Cyber Security Tips and Tools

Tips and Tools for Cyber-Security – Lindenwood University

We take every measure to ensure your information is secure; this information will help you do the same.

Information Technology Acceptable Use Policy applies to all computers that connect to Lindenwood University Network:

Please Review the Active Links below to learn more.

As a member of the Lindenwood Community, you also have access to information security training resources through LinkedIn Learning. A Cyber Security Awareness LinkedIn Learning Play list has been created to support improved awareness of cyber security threats, issues and best practices. Please take a moment to explore these resources. Please use the following link to access the playlist.

Cyber Security Awareness Phishing & Whaling 

Learn what it takes to Refuse the phishing bait

LinkedIn Learning is available through Student, Facutly and Staff's web based Outlook 365 Email account under APPs 

LinkedIn Learning Cyber Security Awareness Playlist

Protecting Yourself Online:  This is a list of training videos and tools focused on how to protect your information:

The following articles are available to guide you for Lindenwood Cyber-Defense tools
 Self Service Password Reset (SSPR) Tool to self govern and change your password and mangage personally. 

Self Service Password Management (SSPR) 



 Be Aware of Malicious Spam and Phishing Attempts

The Lindenwood email system periodically receives a number of malicious spam and phishing attempts. The goal of many of these malicious messages is to gain access to your Lindenwood account by misleading you to provide your User ID and password. Though Lindenwood IT has many preventative measures in place to limit and eliminate SPAM and PHISHING messages, some messages get through our safeguards. As such, you play an important role in ensuring account and information security at Lindenwood University.

Please follow the tips below to keep your information and data secure.

1. Think Before You Click!

It’s fine to click on links when you’re on trusted sites. Clicking on links that appear in random emails and messages, however, is not advisable. Hover over links that you are unsure of before clicking on them. Do they lead where they are supposed to lead? A phishing email may claim to be from a legitimate company and when you click the link to the website, it may look exactly like the real website. The email may ask you to fill in the information but the email may not contain your name. Most phishing emails will start with “Dear Customer” so you should be alert when you come across these emails. When in doubt, go directly to the source rather than clicking a potentially dangerous link.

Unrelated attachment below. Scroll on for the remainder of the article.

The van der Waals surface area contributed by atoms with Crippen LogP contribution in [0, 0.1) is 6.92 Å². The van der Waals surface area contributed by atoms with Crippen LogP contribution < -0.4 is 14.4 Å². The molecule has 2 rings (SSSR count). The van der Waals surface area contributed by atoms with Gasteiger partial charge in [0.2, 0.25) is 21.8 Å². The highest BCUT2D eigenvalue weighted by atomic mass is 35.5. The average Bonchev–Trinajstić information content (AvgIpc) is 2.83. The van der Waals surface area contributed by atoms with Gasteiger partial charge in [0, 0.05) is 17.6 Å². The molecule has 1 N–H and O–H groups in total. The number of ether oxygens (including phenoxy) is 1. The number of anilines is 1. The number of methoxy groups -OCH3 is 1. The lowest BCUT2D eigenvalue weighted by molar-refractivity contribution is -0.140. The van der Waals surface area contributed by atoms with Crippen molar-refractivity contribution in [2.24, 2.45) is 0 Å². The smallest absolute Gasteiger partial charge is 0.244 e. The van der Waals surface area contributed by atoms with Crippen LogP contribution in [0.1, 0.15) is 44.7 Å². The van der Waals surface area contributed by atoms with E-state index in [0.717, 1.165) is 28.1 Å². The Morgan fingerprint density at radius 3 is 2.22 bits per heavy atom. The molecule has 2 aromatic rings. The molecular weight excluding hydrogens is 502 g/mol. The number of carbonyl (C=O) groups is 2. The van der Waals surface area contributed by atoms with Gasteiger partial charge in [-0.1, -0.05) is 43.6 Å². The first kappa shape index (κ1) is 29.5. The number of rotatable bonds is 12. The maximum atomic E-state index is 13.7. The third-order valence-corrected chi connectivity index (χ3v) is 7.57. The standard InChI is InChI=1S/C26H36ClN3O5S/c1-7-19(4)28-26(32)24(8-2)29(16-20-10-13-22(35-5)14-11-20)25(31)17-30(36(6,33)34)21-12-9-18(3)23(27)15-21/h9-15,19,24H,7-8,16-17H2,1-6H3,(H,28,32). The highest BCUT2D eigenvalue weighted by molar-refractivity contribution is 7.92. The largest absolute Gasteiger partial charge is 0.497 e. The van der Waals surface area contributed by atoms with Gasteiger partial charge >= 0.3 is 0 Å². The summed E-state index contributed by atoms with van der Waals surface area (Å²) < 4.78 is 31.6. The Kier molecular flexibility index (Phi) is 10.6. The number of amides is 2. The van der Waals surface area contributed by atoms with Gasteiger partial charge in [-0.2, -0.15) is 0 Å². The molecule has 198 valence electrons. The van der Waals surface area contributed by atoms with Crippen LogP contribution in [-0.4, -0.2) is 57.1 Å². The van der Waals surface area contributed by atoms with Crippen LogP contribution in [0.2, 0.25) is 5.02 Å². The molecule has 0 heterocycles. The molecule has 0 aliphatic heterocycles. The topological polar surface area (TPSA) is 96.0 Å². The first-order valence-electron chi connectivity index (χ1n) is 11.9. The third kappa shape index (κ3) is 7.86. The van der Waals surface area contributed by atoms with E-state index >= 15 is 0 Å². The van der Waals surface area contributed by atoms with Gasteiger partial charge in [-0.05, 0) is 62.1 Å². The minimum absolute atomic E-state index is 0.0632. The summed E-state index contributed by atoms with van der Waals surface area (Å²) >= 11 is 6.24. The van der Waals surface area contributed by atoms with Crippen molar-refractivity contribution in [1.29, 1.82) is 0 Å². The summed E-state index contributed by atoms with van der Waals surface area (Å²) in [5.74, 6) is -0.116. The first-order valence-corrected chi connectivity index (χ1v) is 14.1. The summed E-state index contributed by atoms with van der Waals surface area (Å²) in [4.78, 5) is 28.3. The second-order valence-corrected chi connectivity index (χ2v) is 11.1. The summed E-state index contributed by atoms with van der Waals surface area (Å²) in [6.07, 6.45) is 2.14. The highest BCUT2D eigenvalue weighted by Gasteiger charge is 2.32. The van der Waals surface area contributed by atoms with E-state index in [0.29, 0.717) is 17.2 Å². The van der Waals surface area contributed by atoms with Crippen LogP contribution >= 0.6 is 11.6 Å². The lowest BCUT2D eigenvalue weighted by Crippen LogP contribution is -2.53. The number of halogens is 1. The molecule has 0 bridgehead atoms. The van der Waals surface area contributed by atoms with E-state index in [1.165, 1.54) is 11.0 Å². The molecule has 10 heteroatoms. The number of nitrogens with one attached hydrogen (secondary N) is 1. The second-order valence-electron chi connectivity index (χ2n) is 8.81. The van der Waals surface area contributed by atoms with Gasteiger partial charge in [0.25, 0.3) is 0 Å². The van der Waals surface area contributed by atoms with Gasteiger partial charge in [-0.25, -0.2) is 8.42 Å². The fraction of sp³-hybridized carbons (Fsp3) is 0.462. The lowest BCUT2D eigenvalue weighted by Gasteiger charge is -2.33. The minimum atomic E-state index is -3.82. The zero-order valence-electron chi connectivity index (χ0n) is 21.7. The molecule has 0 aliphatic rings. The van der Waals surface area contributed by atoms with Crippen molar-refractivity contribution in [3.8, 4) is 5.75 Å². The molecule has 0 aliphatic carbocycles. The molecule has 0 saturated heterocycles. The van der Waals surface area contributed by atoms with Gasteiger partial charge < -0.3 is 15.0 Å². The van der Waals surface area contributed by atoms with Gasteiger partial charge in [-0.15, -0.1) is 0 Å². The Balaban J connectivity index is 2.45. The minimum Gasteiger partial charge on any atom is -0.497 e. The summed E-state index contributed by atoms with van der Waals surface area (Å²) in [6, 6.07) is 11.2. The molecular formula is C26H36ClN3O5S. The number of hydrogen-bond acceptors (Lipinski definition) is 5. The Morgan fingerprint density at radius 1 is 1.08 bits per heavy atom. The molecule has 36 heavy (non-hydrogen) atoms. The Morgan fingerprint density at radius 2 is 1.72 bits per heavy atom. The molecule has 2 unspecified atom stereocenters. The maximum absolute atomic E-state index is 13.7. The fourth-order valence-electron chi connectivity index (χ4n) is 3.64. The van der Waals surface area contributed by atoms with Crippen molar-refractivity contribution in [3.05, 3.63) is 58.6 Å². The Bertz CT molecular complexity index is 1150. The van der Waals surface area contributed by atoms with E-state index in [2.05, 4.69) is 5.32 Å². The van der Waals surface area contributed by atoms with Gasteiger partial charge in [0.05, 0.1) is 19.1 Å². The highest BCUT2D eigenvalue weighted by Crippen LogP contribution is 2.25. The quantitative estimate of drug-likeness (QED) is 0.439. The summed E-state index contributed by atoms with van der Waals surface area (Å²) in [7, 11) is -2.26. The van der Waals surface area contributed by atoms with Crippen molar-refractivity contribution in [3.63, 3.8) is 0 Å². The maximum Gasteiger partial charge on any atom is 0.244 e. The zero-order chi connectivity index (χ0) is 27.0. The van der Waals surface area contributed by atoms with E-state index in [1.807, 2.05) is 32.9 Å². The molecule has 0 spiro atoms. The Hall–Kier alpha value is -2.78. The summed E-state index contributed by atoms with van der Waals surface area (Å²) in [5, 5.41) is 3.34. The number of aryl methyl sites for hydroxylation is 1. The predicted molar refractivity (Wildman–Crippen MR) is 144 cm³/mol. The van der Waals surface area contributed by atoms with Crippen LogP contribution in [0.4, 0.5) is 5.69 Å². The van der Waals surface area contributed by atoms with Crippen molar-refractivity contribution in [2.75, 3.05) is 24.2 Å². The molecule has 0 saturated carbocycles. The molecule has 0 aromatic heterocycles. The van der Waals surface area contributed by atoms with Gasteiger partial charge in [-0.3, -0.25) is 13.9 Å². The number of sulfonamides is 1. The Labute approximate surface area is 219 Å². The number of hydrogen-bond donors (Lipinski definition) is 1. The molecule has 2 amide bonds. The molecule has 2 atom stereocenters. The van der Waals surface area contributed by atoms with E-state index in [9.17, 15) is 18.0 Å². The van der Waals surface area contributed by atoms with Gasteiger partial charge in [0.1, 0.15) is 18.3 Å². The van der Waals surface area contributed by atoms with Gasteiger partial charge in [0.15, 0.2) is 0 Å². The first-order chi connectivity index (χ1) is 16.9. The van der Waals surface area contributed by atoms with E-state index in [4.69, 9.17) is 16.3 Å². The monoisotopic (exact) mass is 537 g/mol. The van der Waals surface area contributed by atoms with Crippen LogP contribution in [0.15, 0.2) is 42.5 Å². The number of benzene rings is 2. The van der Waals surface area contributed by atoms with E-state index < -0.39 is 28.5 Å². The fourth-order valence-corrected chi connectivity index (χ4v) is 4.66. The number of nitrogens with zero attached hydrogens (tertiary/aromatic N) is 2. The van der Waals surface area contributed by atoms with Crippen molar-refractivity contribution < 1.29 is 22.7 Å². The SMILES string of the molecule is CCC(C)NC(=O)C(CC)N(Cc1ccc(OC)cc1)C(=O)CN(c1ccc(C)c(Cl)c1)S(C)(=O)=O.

2. Verify a Site’s Security

It’s natural to be a little wary about supplying sensitive financial information online. Before submitting any information, make sure the site’s URL begins with “https” and there should be a closed lock icon near the address bar. Check for the site’s security certificate as well. If you get a message stating a certain website may contain malicious files, do not open the website. Never download files from suspicious emails or websites. Even search engines may show certain links which may lead users to a phishing webpage which offers low cost products. If the user makes purchases at such a website, the credit card details will be accessed by cybercriminals.

3. Check Your Online Accounts Regularly

If you don’t visit an online account for a while, someone could be having a field day with it. Even if you don’t technically need to, check in with each of your online accounts on a regular basis. Get into the habit of changing your passwords regularly too. To prevent bank phishing and credit card phishing scams, you should personally check your statements regularly. Get monthly statements for your financial accounts and check each and every entry carefully to ensure no fraudulent transactions have been made without your knowledge.

4. Be Wary of Pop-Ups

Pop-up windows often masquerade as legitimate components of a website. All too often, though, they are phishing attempts. Many popular browsers allow you to block pop-ups; you can allow them on a case-by-case basis. If one manages to slip through the cracks, don’t click on the “cancel” button; such buttons often lead to phishing sites. Instead, click the small “x” in the upper corner of the window.

5. Never Give Out Personal Information – As a general rule, you should never share personal or financially sensitive information over the Internet. When in doubt, go visit the main website of the company in question, get their number and give them a call. Most of the phishing emails will direct you to pages where entries for financial or personal information are required. An Internet user should never make confidential entries through the links provided in the emails. Never send an email with sensitive information to anyone. Make it a habit to check the address of the website. A secure website always starts with “https”.

*Tips adapted from “10 Ways to Avoid Phishing Scams”.


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Article ID: 46602
Mon 1/22/18 9:39 AM
Thu 12/2/21 2:46 PM

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